3. Be a giver. Share yout twinkies. – Offer to help people. When people say they’re having a trouble about something, find a way to help.

How to get an Amazing Mentor right for you? 

  1. Be a worthy pupil – When the student is ready, the teacher appears.
  2. Study them, really study them – Spend time and be intimately familiar with someone’s work and you want someone who scares you a bit.
  3. Wasting a mentor’s time is a mortal sin – Asking great questions is a perfect way to build a relationship. Never ask a mentor a question Google can easily answer for you.
  4. Follow up – The key is to stay relevant. You need to consistently hit them with a conversation to keep the relationship alive but without being a nuisance. Do what they said, get results and let them know they made a difference.

 

We all have stuff we can learn from someone else.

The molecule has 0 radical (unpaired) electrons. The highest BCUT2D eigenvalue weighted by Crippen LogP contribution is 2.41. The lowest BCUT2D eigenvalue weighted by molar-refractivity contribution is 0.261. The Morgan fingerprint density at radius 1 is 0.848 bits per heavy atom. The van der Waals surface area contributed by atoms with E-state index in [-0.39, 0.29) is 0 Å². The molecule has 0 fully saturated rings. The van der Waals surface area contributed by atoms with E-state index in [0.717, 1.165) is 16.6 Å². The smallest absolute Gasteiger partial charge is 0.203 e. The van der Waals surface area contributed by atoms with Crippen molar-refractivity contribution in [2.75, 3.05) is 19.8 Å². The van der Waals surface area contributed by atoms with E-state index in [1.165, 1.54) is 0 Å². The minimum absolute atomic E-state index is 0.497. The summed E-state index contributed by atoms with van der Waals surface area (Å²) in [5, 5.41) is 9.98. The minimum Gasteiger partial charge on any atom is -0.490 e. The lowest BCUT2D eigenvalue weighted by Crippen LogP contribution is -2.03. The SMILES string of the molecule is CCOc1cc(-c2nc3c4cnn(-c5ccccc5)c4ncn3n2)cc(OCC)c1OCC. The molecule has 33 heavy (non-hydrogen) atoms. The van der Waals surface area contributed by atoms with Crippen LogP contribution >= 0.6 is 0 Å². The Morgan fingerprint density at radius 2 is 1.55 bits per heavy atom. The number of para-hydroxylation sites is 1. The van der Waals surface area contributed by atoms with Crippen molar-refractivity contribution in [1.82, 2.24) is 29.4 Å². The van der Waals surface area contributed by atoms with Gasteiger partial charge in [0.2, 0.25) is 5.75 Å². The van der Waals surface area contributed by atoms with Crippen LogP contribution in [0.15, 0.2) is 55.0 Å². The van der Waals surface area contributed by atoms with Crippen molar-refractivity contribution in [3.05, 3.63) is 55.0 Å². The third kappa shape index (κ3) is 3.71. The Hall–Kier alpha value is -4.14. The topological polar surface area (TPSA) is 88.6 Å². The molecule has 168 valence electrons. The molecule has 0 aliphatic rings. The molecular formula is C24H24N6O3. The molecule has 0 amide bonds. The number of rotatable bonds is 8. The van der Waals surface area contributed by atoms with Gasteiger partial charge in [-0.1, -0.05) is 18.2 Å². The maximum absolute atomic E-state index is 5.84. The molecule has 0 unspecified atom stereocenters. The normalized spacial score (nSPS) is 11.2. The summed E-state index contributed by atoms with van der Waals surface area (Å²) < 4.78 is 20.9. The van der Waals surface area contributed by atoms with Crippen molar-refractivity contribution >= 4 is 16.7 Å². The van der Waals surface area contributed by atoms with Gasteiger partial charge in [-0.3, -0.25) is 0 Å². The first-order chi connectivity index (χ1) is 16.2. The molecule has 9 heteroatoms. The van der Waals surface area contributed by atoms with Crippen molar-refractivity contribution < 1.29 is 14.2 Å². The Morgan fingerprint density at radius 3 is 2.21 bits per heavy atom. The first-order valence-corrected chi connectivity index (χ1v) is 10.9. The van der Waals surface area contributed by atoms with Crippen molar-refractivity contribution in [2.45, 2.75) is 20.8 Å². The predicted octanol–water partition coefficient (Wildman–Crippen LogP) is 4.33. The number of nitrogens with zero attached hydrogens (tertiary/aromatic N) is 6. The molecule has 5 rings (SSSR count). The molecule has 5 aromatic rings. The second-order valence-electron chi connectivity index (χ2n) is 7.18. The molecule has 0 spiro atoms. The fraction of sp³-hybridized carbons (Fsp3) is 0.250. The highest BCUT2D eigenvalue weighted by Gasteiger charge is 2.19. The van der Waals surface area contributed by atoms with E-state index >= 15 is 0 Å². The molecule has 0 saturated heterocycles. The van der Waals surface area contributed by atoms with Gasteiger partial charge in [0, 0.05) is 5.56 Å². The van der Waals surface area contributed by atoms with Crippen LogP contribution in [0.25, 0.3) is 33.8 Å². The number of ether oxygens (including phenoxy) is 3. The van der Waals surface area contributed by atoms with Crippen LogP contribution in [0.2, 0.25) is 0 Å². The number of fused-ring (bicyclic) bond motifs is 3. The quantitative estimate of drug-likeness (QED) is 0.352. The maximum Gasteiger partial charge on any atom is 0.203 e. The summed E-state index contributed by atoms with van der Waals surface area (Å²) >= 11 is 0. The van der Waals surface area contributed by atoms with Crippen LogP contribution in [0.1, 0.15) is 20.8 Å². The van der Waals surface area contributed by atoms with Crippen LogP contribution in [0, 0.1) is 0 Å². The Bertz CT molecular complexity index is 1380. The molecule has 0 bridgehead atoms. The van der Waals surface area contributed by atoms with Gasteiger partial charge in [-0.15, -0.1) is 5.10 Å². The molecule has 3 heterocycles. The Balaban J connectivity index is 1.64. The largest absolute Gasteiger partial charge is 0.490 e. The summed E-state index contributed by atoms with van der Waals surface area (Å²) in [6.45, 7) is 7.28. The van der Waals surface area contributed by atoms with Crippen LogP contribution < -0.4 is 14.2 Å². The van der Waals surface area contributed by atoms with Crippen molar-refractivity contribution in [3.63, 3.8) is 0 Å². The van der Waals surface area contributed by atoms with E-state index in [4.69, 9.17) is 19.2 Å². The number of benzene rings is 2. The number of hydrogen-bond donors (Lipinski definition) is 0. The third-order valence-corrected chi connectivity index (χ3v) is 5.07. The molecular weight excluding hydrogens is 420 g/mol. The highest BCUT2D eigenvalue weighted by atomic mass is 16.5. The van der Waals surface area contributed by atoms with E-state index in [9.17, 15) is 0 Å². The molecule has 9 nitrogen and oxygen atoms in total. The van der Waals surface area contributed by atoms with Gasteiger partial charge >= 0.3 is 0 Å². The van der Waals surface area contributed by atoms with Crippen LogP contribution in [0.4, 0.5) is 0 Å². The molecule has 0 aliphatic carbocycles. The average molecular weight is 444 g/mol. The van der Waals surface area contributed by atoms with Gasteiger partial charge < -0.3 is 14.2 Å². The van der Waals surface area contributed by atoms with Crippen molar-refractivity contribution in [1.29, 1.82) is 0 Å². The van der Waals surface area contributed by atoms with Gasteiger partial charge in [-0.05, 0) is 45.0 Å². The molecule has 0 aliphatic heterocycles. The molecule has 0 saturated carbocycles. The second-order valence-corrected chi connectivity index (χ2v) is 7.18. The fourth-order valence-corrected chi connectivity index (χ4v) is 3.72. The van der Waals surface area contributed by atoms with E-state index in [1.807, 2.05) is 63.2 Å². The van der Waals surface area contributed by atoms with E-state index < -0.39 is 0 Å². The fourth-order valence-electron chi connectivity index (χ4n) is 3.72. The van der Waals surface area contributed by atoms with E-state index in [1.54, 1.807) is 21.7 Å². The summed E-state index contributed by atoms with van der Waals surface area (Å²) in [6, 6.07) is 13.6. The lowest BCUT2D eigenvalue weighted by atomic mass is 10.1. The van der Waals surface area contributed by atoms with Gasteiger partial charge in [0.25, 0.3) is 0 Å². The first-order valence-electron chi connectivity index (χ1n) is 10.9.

BOOK: Barking up the Wrong Tree by Eric Barker: Chapter 3


The Surprising science behind why everything you know about success is mostly wrong.

Chapter 3: Do Quitters never win and Winners never quit? 

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  • Creative individuals frame their experiences. They regard failure as a learning experience. They try to build upon its lessons in their future endeavors.
  • The capacity to continue trying despite repeated setbacks was associated with a more optimistic outlook in life.
  • Sometimes quitting is the smartest choice and giving up, when done right can make you a huge success too.
  • ‘Self Talk’ – It turns out when these words are positive, they have a huge effect on your mental toughness, your ability to keep going.
  • We’re not always right that we ‘can’t do it’. Sometimes there’s a way out that we didn’t see because we gave up.
  • ‘Depressive Realism’ – optimists lie to themselves. But if we all stop believing anything can change, nothing ever will. We need a bit of fantasy to keep us going.